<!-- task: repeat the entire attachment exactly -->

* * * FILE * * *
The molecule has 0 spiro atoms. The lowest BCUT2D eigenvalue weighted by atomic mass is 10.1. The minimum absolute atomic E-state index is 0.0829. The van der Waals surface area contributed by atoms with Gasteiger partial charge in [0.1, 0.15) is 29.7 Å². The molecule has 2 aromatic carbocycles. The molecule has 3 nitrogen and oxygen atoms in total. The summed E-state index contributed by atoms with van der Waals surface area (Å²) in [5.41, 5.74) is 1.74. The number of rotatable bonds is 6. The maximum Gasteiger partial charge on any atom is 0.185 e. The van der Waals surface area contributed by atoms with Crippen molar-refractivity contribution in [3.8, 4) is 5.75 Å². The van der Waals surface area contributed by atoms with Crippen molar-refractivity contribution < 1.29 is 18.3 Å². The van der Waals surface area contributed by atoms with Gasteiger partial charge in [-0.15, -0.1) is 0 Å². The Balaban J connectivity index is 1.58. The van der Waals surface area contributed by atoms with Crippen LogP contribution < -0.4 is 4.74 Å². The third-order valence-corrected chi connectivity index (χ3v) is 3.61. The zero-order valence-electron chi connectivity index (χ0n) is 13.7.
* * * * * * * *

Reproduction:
The molecule has 0 spiro atoms. The lowest BCUT2D eigenvalue weighted by atomic mass is 10.1. The minimum absolute atomic E-state index is 0.0829. The van der Waals surface area contributed by atoms with Gasteiger partial charge in [0.1, 0.15) is 29.7 Å². The molecule has 2 aromatic carbocycles. The molecule has 3 nitrogen and oxygen atoms in total. The summed E-state index contributed by atoms with van der Waals surface area (Å²) in [5.41, 5.74) is 1.74. The number of rotatable bonds is 6. The maximum Gasteiger partial charge on any atom is 0.185 e. The van der Waals surface area contributed by atoms with Crippen molar-refractivity contribution in [3.8, 4) is 5.75 Å². The van der Waals surface area contributed by atoms with Crippen molar-refractivity contribution < 1.29 is 18.3 Å². The van der Waals surface area contributed by atoms with Gasteiger partial charge in [-0.15, -0.1) is 0 Å². The Balaban J connectivity index is 1.58. The van der Waals surface area contributed by atoms with Crippen LogP contribution < -0.4 is 4.74 Å². The third-order valence-corrected chi connectivity index (χ3v) is 3.61. The zero-order valence-electron chi connectivity index (χ0n) is 13.7.